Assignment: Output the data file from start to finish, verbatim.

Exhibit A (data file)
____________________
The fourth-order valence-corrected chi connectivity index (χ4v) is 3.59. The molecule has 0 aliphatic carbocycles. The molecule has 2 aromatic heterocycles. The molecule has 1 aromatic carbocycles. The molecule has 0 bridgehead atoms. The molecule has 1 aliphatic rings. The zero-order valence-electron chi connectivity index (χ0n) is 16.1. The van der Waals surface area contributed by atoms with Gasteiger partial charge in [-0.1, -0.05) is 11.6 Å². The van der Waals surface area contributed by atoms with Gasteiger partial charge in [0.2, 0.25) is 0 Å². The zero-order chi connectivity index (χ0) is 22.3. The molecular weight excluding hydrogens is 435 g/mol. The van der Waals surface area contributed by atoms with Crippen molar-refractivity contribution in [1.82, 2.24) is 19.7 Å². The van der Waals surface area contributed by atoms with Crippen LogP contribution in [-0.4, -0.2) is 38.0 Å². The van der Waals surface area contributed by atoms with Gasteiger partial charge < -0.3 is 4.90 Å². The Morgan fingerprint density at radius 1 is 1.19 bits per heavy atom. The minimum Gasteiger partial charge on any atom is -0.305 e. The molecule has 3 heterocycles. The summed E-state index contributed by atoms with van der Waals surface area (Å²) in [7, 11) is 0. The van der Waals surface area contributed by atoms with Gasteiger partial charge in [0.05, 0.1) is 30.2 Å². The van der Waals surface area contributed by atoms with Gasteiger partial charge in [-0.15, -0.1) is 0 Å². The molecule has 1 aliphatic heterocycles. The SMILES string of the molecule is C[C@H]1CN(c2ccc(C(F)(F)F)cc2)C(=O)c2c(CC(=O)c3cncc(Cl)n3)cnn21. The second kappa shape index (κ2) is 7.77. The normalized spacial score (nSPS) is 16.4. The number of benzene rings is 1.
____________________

The fourth-order valence-corrected chi connectivity index (χ4v) is 3.59. The molecule has 0 aliphatic carbocycles. The molecule has 2 aromatic heterocycles. The molecule has 1 aromatic carbocycles. The molecule has 0 bridgehead atoms. The molecule has 1 aliphatic rings. The zero-order valence-electron chi connectivity index (χ0n) is 16.1. The van der Waals surface area contributed by atoms with Gasteiger partial charge in [-0.1, -0.05) is 11.6 Å². The van der Waals surface area contributed by atoms with Gasteiger partial charge in [0.2, 0.25) is 0 Å². The zero-order chi connectivity index (χ0) is 22.3. The molecular weight excluding hydrogens is 435 g/mol. The van der Waals surface area contributed by atoms with Crippen molar-refractivity contribution in [1.82, 2.24) is 19.7 Å². The van der Waals surface area contributed by atoms with Crippen LogP contribution in [-0.4, -0.2) is 38.0 Å². The van der Waals surface area contributed by atoms with Gasteiger partial charge < -0.3 is 4.90 Å². The Morgan fingerprint density at radius 1 is 1.19 bits per heavy atom. The minimum Gasteiger partial charge on any atom is -0.305 e. The molecule has 3 heterocycles. The summed E-state index contributed by atoms with van der Waals surface area (Å²) in [7, 11) is 0. The van der Waals surface area contributed by atoms with Gasteiger partial charge in [0.05, 0.1) is 30.2 Å². The van der Waals surface area contributed by atoms with Gasteiger partial charge in [-0.15, -0.1) is 0 Å². The molecule has 1 aliphatic heterocycles. The SMILES string of the molecule is C[C@H]1CN(c2ccc(C(F)(F)F)cc2)C(=O)c2c(CC(=O)c3cncc(Cl)n3)cnn21. The second kappa shape index (κ2) is 7.77. The normalized spacial score (nSPS) is 16.4. The number of benzene rings is 1.